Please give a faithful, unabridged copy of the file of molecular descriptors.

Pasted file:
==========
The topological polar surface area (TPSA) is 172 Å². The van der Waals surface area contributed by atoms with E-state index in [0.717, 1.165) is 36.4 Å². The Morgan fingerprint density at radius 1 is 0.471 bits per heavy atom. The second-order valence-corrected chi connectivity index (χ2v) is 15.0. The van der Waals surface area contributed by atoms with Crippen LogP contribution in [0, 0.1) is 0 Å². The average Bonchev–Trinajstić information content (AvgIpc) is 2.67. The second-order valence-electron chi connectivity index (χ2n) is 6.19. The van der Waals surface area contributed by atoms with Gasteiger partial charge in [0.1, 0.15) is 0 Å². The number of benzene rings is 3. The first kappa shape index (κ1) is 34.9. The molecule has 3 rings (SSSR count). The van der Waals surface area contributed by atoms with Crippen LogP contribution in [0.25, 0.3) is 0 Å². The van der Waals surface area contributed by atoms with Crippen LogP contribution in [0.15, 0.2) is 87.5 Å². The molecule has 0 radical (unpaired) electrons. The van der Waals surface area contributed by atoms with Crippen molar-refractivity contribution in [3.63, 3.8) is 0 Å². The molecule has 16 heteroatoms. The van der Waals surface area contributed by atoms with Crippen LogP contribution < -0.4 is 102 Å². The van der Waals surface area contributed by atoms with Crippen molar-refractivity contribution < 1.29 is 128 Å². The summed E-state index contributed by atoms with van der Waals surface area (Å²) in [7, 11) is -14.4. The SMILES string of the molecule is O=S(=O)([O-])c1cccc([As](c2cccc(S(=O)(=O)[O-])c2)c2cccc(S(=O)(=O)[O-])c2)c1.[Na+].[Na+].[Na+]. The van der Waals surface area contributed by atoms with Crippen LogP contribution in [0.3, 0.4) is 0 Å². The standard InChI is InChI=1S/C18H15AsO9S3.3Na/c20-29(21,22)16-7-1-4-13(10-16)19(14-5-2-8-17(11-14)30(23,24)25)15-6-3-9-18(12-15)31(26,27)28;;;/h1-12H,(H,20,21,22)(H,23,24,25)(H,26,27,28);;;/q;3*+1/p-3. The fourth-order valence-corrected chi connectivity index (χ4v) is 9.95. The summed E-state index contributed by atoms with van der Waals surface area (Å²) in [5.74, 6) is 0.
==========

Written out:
The topological polar surface area (TPSA) is 172 Å². The van der Waals surface area contributed by atoms with E-state index in [0.717, 1.165) is 36.4 Å². The Morgan fingerprint density at radius 1 is 0.471 bits per heavy atom. The second-order valence-corrected chi connectivity index (χ2v) is 15.0. The van der Waals surface area contributed by atoms with Crippen LogP contribution in [0, 0.1) is 0 Å². The average Bonchev–Trinajstić information content (AvgIpc) is 2.67. The second-order valence-electron chi connectivity index (χ2n) is 6.19. The van der Waals surface area contributed by atoms with Gasteiger partial charge in [0.1, 0.15) is 0 Å². The number of benzene rings is 3. The first kappa shape index (κ1) is 34.9. The molecule has 3 rings (SSSR count). The van der Waals surface area contributed by atoms with Crippen LogP contribution in [0.25, 0.3) is 0 Å². The van der Waals surface area contributed by atoms with Crippen LogP contribution in [0.15, 0.2) is 87.5 Å². The molecule has 0 radical (unpaired) electrons. The van der Waals surface area contributed by atoms with Crippen molar-refractivity contribution in [3.63, 3.8) is 0 Å². The molecule has 16 heteroatoms. The van der Waals surface area contributed by atoms with Crippen LogP contribution < -0.4 is 102 Å². The van der Waals surface area contributed by atoms with Crippen molar-refractivity contribution < 1.29 is 128 Å². The summed E-state index contributed by atoms with van der Waals surface area (Å²) in [7, 11) is -14.4. The SMILES string of the molecule is O=S(=O)([O-])c1cccc([As](c2cccc(S(=O)(=O)[O-])c2)c2cccc(S(=O)(=O)[O-])c2)c1.[Na+].[Na+].[Na+]. The van der Waals surface area contributed by atoms with Crippen LogP contribution in [0.3, 0.4) is 0 Å². The standard InChI is InChI=1S/C18H15AsO9S3.3Na/c20-29(21,22)16-7-1-4-13(10-16)19(14-5-2-8-17(11-14)30(23,24)25)15-6-3-9-18(12-15)31(26,27)28;;;/h1-12H,(H,20,21,22)(H,23,24,25)(H,26,27,28);;;/q;3*+1/p-3. The fourth-order valence-corrected chi connectivity index (χ4v) is 9.95. The summed E-state index contributed by atoms with van der Waals surface area (Å²) in [5.74, 6) is 0.